Q: What is the thyroid gland? Why is it important?
Dr. Donnica: The thyroid gland is often referred to as "Gland
Central". It is the small, butterfly-shaped gland found just below the
Adam's apple in the throat area of the neck. It produces thyroid hormones,
which are critical for the proper function of nearly every organ and tissue
in the body, as well as the body's metabolism (energy production). It works
in close concert with hormonal "instructions" from the pituitary gland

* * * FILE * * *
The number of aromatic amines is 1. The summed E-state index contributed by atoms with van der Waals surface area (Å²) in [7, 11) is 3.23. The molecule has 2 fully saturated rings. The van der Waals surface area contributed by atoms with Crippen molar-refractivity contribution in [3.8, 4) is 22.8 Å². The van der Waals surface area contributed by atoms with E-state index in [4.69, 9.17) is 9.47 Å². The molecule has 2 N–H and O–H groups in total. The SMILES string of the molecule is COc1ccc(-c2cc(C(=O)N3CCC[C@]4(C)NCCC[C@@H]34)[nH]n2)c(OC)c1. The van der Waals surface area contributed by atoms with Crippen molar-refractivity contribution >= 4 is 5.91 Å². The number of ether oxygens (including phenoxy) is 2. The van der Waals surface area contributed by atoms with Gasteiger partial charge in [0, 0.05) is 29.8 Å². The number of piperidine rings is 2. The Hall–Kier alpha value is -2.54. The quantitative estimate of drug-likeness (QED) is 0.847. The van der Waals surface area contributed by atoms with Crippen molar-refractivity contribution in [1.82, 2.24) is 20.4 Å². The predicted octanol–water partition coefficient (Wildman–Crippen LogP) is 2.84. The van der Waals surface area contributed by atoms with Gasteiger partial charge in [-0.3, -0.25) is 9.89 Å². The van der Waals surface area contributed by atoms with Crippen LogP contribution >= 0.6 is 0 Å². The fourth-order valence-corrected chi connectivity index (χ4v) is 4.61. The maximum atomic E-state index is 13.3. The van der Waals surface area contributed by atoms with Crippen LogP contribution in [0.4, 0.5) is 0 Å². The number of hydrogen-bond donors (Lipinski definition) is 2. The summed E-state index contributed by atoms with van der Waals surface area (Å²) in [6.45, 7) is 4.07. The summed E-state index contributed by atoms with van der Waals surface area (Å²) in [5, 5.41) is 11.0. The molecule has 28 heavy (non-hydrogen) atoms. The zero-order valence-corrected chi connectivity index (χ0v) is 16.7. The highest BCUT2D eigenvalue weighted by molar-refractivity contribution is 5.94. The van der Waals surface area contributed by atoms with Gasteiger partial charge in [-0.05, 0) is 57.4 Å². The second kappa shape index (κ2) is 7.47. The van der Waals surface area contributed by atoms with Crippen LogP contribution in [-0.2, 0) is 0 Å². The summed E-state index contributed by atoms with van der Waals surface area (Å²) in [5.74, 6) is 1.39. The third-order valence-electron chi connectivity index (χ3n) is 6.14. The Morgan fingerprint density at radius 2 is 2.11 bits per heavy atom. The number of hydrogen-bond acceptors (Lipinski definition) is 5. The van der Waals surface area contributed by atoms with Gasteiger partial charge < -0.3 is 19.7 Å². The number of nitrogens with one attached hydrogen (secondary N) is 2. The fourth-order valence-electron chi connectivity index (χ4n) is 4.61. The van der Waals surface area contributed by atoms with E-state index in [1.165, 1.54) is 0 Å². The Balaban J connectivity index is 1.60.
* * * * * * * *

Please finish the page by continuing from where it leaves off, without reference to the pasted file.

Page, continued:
(the "Master Gland") and the hypothalamus, a regulatory center on
the underside of the brain. The hypothalamus first sends a hormone signal to
the pituitary telling it to produce TSH (thyroid stimulating hormone). TSH
travels through the blood to act on the thyroid gland, telling it to increase
production of thyroid hormones called T3 and T4. These then travel through
the blood to give different messages to the heart, liver, muscles, and other
organs. In addition, they signal the pituitary that the thyroid "got the
message" and that no more TSH is needed at that time.
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Created: 11/2/2000  - Donnica Moore, M.D.